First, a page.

2 September, 1878.
Dear Anne, Maria, Liza, and Jane-
I didn't go back to Denver when I left after Emma's wedding. Well, I suppose I did, as the train went through the city, but I didn't get off when it stopped. Instead, I went on to California. I know it's been such a long time since I talked to you- or wrote, rather- and I just wanted to make sure you knew where I was. Don't you dare come looking for me. California is a large state and San Francisco a large city. I suppose I shouldn't have told you about the city I live in.
All threats aside, however, I've written to inform you fully about my goings- on in the past year (goodness, has it really been that long?) while I was in Denver. Well, not fully, but the general happenings.
As soon as I got to Denver, I ran into a young man on the train. His name is Keith Little and since none but Anne have heard the story, I shall tell it again. Stop rolling your eyes, Anne. I know you were doing that. Now stop laughing. Read to the girls.
His father owns a general store in Denver, on 5th Street, and knew of a boardinghouse across the way. So you see that he was a great help to me- I quickly found a place to stay and worked in his father's store. However, things got... complicated as I realized, quite plainly, that I had fallen in love with Keith. It seemed that he'd fallen for me too... oh, the flutters of the heart I get just thinking about it! Perhaps, in years to come, you three will realize what love feels like; Anne already knows. (Anne loves Charles! Anne loves Charles!) I haven't heard much about a wedding, though, so maybe she doesn't fully understand...
Keith asked me to court him last spring, I neither accepted nor declined. Come to think about it, I don't really remember what I did. Anyways, we continued on as close friends for several months, until I visited you for Emma's wedding and realized I couldn't bear to be away from him. Things went downhill from there- essentially I was miserable and went to California instead of Denver, then passed a two- month period where I was more miserable than ever and we don't speak of it. Then Keith found me when he had come back from London- did I mention he had gone to London for his father?- and we got married that same day.
Yes, Anne, you read that correctly. I am a married woman now, I have been for nearly a month. I'm terribly glad we didn't have a church ceremony. Nobody could have been there, it would have almost made me feel bad. I did enjoy Emma's though, perhaps you'll be so kind as to send me an invitation to the wedding of Anne MacEilan and Charles O'Flaherty?
Still your sister,
28 September 1878
I'm not quite sure whether or not to be vexed at you or to laugh. How like you it is to tease me so! And right in front of the girls, too!
I can never stay mad at you for too long, Mary, you know that. I am so very happy for you, dearest sister, and while I do admit that this past year has been quiet here in Running Creek without you, it has been rather nice to have one less person there to make faces at Charles and I through the window, although Jane and Maria do it often. I apologize. I hadn't ought to ruin your joy, for if I am half as joyful as you seem to be then I will have enough happiness to get me through my whole life! I shall digress for a moment, before asking you any questions, for I am simply bursting to tell someone other than Emma (Of course I tell her everything, but... repetition and constancy is what makes something not so special anymore).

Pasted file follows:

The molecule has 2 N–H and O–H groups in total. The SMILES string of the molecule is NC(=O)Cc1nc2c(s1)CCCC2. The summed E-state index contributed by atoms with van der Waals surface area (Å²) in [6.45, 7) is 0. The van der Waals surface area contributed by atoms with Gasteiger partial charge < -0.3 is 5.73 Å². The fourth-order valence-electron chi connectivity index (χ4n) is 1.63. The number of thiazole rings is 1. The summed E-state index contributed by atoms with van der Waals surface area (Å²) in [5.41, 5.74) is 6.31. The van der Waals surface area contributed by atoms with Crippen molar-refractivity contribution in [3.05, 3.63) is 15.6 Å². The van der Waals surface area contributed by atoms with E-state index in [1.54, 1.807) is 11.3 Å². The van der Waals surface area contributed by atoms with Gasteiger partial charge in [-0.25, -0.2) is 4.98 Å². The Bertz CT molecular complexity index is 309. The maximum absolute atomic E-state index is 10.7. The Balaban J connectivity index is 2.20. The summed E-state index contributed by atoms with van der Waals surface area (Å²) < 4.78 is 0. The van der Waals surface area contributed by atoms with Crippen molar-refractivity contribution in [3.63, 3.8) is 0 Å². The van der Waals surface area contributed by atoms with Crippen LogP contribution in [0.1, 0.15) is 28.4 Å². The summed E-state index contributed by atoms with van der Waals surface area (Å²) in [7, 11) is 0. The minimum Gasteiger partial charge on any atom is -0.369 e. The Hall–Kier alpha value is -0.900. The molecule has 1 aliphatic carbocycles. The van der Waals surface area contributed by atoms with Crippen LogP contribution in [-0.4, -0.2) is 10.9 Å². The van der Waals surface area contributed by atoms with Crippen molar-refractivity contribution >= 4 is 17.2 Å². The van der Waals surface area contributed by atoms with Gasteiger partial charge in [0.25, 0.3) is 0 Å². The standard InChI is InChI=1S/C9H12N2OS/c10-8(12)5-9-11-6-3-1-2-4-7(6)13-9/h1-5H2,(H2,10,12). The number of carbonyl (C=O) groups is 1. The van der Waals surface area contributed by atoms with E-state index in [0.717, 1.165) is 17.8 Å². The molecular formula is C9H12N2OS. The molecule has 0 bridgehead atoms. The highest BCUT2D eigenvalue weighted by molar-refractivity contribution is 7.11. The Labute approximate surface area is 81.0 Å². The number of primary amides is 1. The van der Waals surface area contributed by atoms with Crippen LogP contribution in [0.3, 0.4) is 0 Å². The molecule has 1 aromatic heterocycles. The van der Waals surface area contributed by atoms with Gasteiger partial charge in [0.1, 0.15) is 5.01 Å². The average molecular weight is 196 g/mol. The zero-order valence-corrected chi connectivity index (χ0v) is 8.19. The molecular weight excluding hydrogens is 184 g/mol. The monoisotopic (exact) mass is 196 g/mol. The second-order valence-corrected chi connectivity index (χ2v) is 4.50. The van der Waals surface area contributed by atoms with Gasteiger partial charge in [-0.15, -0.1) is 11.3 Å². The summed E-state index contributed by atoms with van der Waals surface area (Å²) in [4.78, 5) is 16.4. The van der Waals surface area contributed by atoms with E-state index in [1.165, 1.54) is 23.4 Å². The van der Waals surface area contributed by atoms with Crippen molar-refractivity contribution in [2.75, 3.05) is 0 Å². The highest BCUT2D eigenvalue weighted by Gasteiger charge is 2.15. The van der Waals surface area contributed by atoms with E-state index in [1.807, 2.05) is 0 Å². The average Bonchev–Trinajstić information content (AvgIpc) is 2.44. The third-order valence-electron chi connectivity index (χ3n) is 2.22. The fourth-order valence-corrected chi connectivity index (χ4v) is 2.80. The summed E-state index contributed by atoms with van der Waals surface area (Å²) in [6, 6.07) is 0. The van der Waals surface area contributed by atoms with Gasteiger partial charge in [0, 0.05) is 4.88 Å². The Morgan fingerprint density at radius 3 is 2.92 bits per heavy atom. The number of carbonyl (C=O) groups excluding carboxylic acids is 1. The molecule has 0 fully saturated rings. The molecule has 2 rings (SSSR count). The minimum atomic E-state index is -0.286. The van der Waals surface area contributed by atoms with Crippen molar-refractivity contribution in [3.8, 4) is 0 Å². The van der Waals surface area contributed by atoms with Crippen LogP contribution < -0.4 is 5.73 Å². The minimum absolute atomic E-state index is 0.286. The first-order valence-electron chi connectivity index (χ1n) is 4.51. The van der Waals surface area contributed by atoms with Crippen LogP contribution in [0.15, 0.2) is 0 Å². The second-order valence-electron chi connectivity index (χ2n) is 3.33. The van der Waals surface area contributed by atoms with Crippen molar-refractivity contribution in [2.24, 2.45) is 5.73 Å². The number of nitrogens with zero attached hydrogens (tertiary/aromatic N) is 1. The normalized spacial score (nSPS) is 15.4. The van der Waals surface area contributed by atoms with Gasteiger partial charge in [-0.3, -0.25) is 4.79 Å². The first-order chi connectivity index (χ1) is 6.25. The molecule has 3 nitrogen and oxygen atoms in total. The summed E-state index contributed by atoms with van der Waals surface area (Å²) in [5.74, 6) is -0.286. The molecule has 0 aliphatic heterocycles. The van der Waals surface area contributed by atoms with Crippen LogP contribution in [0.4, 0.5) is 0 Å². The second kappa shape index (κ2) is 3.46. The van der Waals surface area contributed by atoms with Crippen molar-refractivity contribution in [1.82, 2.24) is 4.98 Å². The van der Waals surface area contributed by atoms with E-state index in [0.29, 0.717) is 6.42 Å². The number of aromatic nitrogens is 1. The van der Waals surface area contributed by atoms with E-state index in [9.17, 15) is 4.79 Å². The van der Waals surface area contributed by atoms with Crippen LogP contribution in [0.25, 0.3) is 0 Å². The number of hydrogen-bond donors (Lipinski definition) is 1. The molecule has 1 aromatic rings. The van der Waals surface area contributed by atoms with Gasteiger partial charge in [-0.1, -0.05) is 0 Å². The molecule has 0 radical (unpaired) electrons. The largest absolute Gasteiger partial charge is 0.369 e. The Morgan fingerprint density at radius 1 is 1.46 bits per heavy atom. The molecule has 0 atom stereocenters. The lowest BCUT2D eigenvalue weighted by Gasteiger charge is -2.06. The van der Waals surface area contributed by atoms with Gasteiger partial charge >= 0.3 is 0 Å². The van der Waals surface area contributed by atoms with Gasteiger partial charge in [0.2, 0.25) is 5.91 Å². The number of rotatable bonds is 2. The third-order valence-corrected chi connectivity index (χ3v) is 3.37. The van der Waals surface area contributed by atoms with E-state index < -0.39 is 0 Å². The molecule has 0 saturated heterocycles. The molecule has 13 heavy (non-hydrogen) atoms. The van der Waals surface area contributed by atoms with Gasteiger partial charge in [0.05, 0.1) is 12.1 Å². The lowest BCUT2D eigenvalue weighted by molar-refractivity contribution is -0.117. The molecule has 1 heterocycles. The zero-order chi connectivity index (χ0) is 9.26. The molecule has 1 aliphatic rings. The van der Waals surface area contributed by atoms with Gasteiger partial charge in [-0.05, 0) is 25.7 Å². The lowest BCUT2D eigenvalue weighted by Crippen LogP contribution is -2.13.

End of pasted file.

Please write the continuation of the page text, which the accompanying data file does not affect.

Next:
Charles comes to visit me nearly every evening. In fact, he's bought a bit of land out on the way to Kiowa, about two miles from our house, but he's going to sell it in a few years, to hopefully make a small profit. I know full well what you must be thinking, but we are still quite poor, all of us, and anything to bring in extra pennies goes far.
I digress. Last night (and I shall never forget the date, not ever!) we were sitting by the creek as the sun set, far from the eager eyes of the girls (I had set them with chores inside the house) and there Charles kissed me! I do feel somewhat like I imagine you must- all warm and tingling. I'm not going to apologize for breaking a rule, seeing as we are not engaged, Mary, no matter how much you tease me!
I can only hope that I can feel this way forever. Is that anything like what marriage feels like? By the time you receive this letter you will have been married for nearly two months, and will have had at least a slight experience with it, I assume. I do hope that this happiness I am feeling right now is what marriage is like, for although the girls look at me as though I'm mad, I do quite enjoy it. (Anne loves Charles! Anne loves Charles!)
See, I can tease you too! Somewhat.
I'm awfully sorry now for glossing over your happiness with my own! It is so like me to talk about myself when you are trying to give me news. Next letter, I shall be more considerate.
Emma seems to be doing well, but we all miss her more than anything. I write her every week and when Charles goes to the city to see his mother and sisters (did I mention that he goes every other weekend? They stayed behind when he moved out here) I have him make sure to check up on her.
Must go now. Betty is insisting we go to school now and she does not wish to walk alone (Maria and Jane both came down with a cold and are not going to school. Oh, Betty is the name our Liza has picked for herself now, as of two days ago. Will she ever settle on a name?!
Always with love and best wishes for you,
YOU ARE READING
Colorado, 1877. Mary MacEilan is sick of being isolated and unnoticed. So she does what any young, headstrong lady of her caliber would do: she runs away. Making a life for herself in the city of Denver is not as easy as it sounds- although she beco...